(Group)

An introduction to common functions and methods for text analysis, graphs and networks. Today we'll learn how to manipulate and search through texts for patterns as well as techniques for analysing, comparing and parsing texts We'll also cover common graph and network functions to show you how to construct and represent, measure, and perform computations on graphs and social networks.
 

14:00 - 16:00

Text analysis and graph & network applications 
Jon McLoone

Demonstrations and step-by-step explanations of text analysis, graph and network analysis applications drawn from humanities research data and related examples. Additional details will be made available in advance of the workshop on http://shift-enter.org.
 

16:30 - 17:30

Lab: Practice exercises and consolidation 
(Group)

An opportunity to ask questions, and to review and practice what was learned earlier in the day.
 

Wednesday

11:00 - 12:30

An introduction to semantic import, geographic visualization and geocomputing 
(Group)

An introduction to methods and functions for drawing on the curated Wolfram Knowledgebase. For example, for automatically detecting and interpreting dates and cities in a spreadsheet or from a natural language query). On this basis, we'll learn how to work with geographic data, create maps, and carry out geographic calculations.
 

14:00 - 16:00

Semantic import, geographic visualization and geocomputing applications 
Marco Thiel

Demonstrations and step-by-step explanations explanations of semantic import and interpretation based on the Wolfram Knowledgebase, geographic visualization, and geocomputing applications drawn from humanities research data and related examples. Additional details will be made available in advance of the workshop on http://shift-enter.org.
 

16:30 - 17:30

Lab: Practice exercises and consolidation 
(Group)

An opportunity to ask questions, and to review and practice what was learned earlier in the day.
 

Thursday

11:00 - 12:30

An introduction to image processing, sound analysis and machine learning 
(Group)

An introduction to common methods and functions for image processing, sound analysis and machine learning Today, we'll learn how to measure the properties of images, basic image and colour manipulation, and how to filter, segment and detect different features of images. We'll also briefly cover playing and analysing sound and music. Following this, we'll learn how to automatically classify different kinds of data into categories and make predictions from learned examples.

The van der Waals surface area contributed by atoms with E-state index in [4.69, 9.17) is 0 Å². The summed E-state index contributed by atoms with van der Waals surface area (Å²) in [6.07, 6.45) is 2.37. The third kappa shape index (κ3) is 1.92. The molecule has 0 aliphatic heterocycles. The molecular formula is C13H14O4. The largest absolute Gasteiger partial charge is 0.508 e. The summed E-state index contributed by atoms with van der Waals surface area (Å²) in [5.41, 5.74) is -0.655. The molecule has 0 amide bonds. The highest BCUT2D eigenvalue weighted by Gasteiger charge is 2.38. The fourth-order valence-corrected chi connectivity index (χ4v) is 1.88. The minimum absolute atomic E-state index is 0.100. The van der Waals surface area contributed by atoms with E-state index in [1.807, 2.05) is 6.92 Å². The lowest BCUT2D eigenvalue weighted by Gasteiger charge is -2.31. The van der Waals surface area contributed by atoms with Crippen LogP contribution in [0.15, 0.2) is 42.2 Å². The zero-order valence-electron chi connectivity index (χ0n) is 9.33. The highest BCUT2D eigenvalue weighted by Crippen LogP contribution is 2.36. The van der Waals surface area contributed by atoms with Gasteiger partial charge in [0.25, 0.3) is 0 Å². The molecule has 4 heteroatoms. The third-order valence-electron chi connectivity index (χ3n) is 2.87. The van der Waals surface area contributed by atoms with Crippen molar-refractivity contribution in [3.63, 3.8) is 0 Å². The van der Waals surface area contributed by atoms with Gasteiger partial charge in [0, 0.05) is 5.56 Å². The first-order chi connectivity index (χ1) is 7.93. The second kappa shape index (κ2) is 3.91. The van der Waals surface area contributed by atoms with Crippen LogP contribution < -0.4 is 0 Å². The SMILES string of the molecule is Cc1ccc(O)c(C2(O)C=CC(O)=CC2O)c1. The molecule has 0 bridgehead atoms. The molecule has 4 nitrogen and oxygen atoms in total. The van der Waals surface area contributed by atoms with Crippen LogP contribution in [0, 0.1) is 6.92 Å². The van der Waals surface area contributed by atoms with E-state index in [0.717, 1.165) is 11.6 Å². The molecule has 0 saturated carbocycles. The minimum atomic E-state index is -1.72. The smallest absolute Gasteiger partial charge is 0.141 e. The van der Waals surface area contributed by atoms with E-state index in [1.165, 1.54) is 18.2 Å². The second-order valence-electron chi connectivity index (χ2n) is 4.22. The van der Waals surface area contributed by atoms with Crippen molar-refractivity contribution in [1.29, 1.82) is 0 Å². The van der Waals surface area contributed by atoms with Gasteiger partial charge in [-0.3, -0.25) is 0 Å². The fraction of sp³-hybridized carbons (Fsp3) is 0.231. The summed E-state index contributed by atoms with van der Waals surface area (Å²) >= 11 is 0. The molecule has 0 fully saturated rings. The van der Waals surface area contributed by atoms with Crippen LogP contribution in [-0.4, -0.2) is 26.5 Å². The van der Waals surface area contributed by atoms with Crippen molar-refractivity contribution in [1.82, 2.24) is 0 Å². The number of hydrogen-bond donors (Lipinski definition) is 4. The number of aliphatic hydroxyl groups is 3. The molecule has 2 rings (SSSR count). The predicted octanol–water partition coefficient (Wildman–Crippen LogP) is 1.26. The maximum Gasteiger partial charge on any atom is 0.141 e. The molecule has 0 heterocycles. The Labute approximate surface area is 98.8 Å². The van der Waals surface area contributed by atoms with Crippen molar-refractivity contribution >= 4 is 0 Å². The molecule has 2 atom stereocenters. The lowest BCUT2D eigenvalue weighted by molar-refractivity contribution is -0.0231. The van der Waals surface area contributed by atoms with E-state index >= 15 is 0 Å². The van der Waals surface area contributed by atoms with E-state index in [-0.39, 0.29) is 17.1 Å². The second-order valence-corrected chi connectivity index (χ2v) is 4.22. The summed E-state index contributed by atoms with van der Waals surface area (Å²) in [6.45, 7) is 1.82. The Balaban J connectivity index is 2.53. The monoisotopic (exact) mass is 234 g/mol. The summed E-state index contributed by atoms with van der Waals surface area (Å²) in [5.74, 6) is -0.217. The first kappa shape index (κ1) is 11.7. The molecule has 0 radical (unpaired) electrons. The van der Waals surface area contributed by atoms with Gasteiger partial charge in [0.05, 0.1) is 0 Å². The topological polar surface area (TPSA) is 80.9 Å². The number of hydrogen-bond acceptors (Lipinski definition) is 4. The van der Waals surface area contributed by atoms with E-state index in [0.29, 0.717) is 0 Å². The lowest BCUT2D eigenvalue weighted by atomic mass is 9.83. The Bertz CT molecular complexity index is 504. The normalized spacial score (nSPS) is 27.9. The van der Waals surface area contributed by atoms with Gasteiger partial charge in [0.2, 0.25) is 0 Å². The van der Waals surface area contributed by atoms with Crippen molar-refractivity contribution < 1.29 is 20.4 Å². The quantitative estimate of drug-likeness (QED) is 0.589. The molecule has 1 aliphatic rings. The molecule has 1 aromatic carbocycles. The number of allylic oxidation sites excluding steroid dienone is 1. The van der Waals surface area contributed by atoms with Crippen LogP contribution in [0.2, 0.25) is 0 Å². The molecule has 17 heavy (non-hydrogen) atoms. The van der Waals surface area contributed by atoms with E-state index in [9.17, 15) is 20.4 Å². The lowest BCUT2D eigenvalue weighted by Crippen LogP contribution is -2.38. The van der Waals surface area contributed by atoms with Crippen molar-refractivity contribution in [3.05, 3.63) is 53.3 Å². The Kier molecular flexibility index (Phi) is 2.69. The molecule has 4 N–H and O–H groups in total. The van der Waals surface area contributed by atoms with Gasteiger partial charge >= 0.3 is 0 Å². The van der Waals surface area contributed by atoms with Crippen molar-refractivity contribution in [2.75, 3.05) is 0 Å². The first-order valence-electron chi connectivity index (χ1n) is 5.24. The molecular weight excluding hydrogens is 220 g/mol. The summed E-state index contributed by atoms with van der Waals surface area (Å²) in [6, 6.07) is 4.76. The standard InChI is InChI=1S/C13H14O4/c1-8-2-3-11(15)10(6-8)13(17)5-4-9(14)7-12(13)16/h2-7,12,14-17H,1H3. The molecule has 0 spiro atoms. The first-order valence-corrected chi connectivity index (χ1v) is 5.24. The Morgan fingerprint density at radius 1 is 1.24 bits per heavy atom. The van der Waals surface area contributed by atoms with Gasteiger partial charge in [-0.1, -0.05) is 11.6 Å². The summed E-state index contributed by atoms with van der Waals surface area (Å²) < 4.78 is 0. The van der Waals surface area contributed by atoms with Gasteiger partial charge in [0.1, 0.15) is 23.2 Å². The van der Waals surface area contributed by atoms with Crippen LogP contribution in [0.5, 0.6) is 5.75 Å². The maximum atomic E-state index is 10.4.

Peter Boardman's free iBook Basic Image Processing in Mathematica provides a good, current introduction to this topic.
 

14:00 - 16:00

Image processing, sound analysis and machine learning applications 
Vitaliy Kaurov

Demonstrations and step-by-step explanations explanations of image processing, sound analysis and machine learning applications drawn from humanities research data and related examples. Additional details will be made available in advance of the workshop on http://shift-enter.org.
 

16:30 - 17:30

Lab: Practice exercises and consolidation 
(Group)

An opportunity to ask questions, and to review and practice what was learned earlier in the day.
 

Friday

11:00 - 12:30

Next Steps: Wolfram Language learning and community resources 
Arno Bosse

A review, from a beginner’s perspective, of the different resources available to you for extending your knowledge of the Wolfram Language after the summer school. These include Mathematica's interactive notebook-based help and online documentation, step-by-step how-to guides, sample code from the Wolfram Demonstrations Project, a variety of introductory and intermediate level textbooks, the official Wolfram Community, and Mathematica Stack Exchange.
 

14:00 - 16:00

Team-based Hackathon!
(Group)

Split into small teams, think of an idea for a small, fun app (perhaps using your own data) and finish coding it in just two hours, all the time closely assisted by your course instructors. See the Wolfram Hackathons page for examples of some apps created at past hackathons.
 

16:30 - 17:30

Deploying and sharing your apps online in the Wolfram Cloud 
(Group)

Learn how to create an interactive web application which can be deployed in the cloud with a public API for others to access and re-use.

Note: For further details on the workshop programme, please visit our microsite http://shift-enter.org.